Andy Nisbet and Simon Yearsley succeeded on the first winter route of the season today (November 5). Simon takes up the story:
“It’s been a pretty warm autumn, and although I’ve had a growing sense of excitement as I always do at this time of year, it’s been tinged with growing frustration that it just hasn’t got cold. So, it was good to see the winds turn to the north this week, and things start to get white! There was lots of fresh snow on the Ben and the higher Cairngorms from Monday, and a few rumours circulating about folk getting out, but for me, the weather didn’t really look like it was playing ball until Wednesday… and I’ll admit it, I was really tired after the drytooling competition at Ice Factor on Saturday. So, a few hurried texts with Andy on Tuesday and we had a plan – a very simple plan… head into the Norries and see what was white and climbable. Harry Holmes (far stronger than me and so not as tired after the comp) texted me saying he had the same idea, so it looked like it might be a sociable day too.
It had snowed pretty hard overnight, and with a few squally snow showers on the way into Coire an t-Sneachda, all the cliffs in the coire were wonderfully white. We headed over to Mess of Pottage as I wanted to look at the summer route – Just A Spot O’ Sightseeing. This 90m Severe was done in 2006 by Olivarius and Hughes, and climbs Hidden Chimney Direct, before moving over easier ground, then slabs and cracks to a steeper finish in the buttress right of Hidden Chimney. This part of the Mess of Pottage is very well travelled, and local guides often take a variety of different lines in the upper section if Hidden Chimney is full of climbers… Andy thinks he’s done Hidden Chimney Direct at least 15 times! The summer route Just a Spot o’ Sightseeing takes a line well suited to early season conditions, being rockier than the easier lines to its right, which are grouped together as Jacob’s Edge. As such, it seems worth describing and naming as a winter route. Later in the season it can be as easy as Grade III, this grade depending on Hidden Chimney Direct Start banking up. Who did it first is lost in the snows of time.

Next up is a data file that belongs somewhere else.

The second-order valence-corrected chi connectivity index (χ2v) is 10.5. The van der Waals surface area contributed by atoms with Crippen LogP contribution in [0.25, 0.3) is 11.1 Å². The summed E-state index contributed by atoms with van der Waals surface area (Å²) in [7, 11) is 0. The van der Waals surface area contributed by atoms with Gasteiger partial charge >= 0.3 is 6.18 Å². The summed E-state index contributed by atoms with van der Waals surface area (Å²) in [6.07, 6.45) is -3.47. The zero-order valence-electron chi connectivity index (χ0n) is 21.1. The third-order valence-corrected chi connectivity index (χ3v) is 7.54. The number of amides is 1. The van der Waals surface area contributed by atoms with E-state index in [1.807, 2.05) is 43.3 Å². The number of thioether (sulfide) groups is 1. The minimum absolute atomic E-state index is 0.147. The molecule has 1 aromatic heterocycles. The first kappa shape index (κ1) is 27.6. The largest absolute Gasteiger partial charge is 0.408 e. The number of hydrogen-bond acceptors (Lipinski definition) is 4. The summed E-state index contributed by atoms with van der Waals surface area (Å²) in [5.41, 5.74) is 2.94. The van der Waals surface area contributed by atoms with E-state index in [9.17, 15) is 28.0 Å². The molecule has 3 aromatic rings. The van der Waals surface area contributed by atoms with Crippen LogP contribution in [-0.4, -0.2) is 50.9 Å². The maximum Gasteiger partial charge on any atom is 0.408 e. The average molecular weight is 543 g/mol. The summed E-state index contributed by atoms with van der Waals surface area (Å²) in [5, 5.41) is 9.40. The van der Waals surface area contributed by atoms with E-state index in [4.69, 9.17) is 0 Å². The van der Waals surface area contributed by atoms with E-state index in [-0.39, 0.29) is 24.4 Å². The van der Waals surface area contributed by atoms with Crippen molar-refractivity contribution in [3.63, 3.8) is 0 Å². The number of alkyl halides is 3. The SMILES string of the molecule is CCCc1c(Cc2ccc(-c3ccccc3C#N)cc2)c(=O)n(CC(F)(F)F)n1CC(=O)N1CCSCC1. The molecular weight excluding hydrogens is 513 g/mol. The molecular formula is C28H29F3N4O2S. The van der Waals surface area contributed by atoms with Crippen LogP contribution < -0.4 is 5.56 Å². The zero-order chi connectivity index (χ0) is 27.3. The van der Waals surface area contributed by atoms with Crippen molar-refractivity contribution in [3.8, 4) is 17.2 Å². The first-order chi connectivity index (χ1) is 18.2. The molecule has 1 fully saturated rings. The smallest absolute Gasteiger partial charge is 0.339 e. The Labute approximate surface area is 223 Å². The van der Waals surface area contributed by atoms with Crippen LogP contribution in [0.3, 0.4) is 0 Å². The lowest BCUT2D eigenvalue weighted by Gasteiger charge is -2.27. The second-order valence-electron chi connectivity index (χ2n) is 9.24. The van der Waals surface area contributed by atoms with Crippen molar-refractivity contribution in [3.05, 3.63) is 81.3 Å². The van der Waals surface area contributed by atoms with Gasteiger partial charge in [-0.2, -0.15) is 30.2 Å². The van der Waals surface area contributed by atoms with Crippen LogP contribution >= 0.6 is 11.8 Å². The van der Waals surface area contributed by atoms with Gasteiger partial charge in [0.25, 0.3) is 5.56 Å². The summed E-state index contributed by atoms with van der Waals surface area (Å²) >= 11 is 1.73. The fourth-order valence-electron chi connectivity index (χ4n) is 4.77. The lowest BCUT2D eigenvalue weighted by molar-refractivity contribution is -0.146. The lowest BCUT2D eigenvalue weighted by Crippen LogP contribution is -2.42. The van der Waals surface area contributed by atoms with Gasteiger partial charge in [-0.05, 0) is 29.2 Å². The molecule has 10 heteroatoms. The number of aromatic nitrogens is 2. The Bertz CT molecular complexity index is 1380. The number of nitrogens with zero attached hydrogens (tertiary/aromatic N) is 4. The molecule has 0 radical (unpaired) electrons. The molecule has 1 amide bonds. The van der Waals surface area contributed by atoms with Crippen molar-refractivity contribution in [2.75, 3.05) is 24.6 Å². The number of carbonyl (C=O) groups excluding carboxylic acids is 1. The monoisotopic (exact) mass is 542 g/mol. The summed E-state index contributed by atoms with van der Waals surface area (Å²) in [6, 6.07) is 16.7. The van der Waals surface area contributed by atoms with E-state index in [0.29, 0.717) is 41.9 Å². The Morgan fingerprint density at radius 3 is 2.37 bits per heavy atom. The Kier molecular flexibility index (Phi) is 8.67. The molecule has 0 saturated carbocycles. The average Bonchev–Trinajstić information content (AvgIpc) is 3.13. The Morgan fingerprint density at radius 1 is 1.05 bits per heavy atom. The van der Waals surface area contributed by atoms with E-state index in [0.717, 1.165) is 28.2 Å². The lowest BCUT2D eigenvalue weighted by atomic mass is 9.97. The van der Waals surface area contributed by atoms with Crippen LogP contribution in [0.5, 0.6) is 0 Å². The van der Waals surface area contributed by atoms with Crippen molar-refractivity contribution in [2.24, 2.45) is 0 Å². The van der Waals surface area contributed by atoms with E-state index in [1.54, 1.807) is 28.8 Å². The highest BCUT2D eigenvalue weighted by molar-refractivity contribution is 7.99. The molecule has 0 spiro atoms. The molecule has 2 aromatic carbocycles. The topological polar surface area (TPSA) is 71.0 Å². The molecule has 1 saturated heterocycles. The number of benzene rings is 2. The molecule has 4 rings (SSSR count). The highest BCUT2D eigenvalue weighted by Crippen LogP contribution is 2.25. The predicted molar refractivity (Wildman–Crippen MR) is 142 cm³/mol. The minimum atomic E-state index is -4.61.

The line actually fits together really well as a winter route, especially in early season before things bank out: the first pitch is Hidden Chimney Direct which as it often is in lean verglassed conditions, felt about IV,6, then an easier section followed by some fun slabs and cracks; and the finish up the steeper buttress proving much easier than it looked, and in a great position. It’s also a bit longer than the summer 90m – the pitches were 50m, 45m and then 25m, giving 120m of nice climbing.
Harry and his partner Rob Taylor also had a fun day with an ascent of Honeypot. We all finished just after lunchtime, and afterwards, the ever-keen Harry and Rob went down to Newtyle to put some hours getting even stronger on the drytooling route, Too Fast & Furious. Andy and I went to the cafe and ate cake…
Also taking advantage of the short weather window were Simon Davidson and Kevin Hall. Round the corner in Coire an Lochain, they had the corrie to themselves and climbed The Hoarmaster in, to quote Simon, ‘Good early season nick, rime and frozen blocks – always worth a punt this time of year before the cracks get choked.’
Looks like the weather’s warming up again over the next few days, so it just goes to show, with early season stuff, you just got to grab it when you can!”